Please Note: Regardless of universal indoor masking policy, the City of Pasadena Quarantine Order currently requires close contacts to a case who remain asymptomatic to wear a highly protective mask for 10 days after last exposure when around others while indoors, and to test at least once 3-5 days after exposure, if they wish to avoid quarantine at home. Students who are identified as close contacts with a valid mask exemption who wish to remain in school after an exposure must remain asymptomatic, monitor for symptoms for 10 days after last exposure, and test negative for COVID-19 at least once 3-5 days after exposure and once again 6-9 days after exposure. Students who are not able to meet these requirements and cannot wear a mask after exposure will need to remain at home for ten days after last exposure. Furthermore, students, staff, and administrators at schools must cooperate with instructions from PPHD outbreak investigators who may implement temporary strategies that differ from these protocols if an outbreak occurs at the school. For example, students who are unable to mask may be instructed to stay home during an active outbreak for the safety of those students and the campus population as a whole .

  • For employees who are unable to wear a mask, refer to Cal/OSHA Emergency Temporary Standards (Cal/OSHA ETS) for return-to-work requirements after an exposure event.

* The terms “employees” and “staff” refer to individuals who work in an ECE site in any capacity associated with teaching, student support, site cleaning or maintenance, administration, or any other activity required for the ECE to function. “Employees” or “staff” may include individuals who are: paid directly by the ECE, paid by entities acting as contractors to the ECE, paid by outside entities acting in collaboration with the ECE to serve students, or unpaid volunteers acting under ECE direction to carry out essential functions. The term “parents” refers to any persons serving as caregivers or guardians to students.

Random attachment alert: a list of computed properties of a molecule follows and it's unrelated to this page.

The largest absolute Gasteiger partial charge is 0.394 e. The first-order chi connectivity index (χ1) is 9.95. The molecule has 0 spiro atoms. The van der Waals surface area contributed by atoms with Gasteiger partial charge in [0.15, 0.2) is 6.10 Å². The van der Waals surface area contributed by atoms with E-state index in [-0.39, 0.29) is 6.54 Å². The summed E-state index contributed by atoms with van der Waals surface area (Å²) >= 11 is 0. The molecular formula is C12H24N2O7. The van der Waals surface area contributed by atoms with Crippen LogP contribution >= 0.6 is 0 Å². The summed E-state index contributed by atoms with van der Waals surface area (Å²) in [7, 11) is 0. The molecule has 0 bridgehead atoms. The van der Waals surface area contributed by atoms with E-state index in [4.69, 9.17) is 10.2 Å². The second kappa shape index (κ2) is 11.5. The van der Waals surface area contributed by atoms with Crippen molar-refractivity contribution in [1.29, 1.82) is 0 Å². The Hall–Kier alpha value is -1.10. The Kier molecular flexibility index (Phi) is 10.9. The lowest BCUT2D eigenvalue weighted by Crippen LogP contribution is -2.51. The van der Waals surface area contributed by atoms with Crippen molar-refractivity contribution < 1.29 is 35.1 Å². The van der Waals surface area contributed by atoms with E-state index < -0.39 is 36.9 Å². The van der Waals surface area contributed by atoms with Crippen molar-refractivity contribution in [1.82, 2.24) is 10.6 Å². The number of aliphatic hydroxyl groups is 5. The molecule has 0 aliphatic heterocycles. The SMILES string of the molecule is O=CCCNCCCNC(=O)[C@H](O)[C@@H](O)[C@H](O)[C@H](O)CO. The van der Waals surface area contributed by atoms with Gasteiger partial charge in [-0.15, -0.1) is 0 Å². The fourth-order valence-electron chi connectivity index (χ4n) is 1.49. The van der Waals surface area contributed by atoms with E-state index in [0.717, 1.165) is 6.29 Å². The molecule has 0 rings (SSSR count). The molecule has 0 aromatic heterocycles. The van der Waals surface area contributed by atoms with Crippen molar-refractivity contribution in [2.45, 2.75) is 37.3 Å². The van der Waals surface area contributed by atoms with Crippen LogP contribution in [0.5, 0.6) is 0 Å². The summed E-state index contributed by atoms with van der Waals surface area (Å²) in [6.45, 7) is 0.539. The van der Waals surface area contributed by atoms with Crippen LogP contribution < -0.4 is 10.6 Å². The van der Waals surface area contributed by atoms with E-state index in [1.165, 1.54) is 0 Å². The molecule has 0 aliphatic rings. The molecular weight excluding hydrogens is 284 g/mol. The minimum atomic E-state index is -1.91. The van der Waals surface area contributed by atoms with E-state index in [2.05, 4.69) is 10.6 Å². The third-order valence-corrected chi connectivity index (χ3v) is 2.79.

Develop a plan or protocol for incorporating COVID-19 testing into regular ECE operations.

  • At a minimum, the plan should describe the strategy for ensuring access to testing for students and employees, regardless of vaccination status, who are symptomatic or have known or suspected exposure to an individual infected with SARS-CoV-2. Note that the current (Cal/OSHA ETS) require employers to offer testing at no cost to employees during paid time for:
      • Symptomatic employees, regardless of vaccination status or known exposure.
      • All employees after an exposure with the exception of staff close contacts who were previously infected with COVID-19 within the last 90 days.
      • All employees in an outbreak (3 or more employee cases), regardless of vaccination status.
  • The ECE may consider a strategy for periodic testing for asymptomatic individuals with no known exposure.
  • Please note: Screening testing is not recommended for persons who have recovered from laboratory confirmed COVID-19 within the past 90 days and are asymptomatic.

Symptom Screening and Responding to Cases

Maintain signage to remind everyone who enters your establishment that they should NOT enter if they have symptoms of COVID-19 or if they are under isolation.

Exclude any person or isolate any child or staff showing symptoms of a contagious disease or illness until they can be transported home, as required by CDSS Community Care Licensing Division (CCLD) and pursuant to Title 22 in CCR sections 101216(h), 101226.1(a)(1) and 102417(e).

  • Isolate children who begin to have COVID-19 symptoms while in care from other children and staff.
  • Ensure that isolated children continue to receive adequate supervision and that the health of the child is continually observed throughout the day according to licensing requirements.

Follow and educate families on public health guidelines for quarantine or isolation.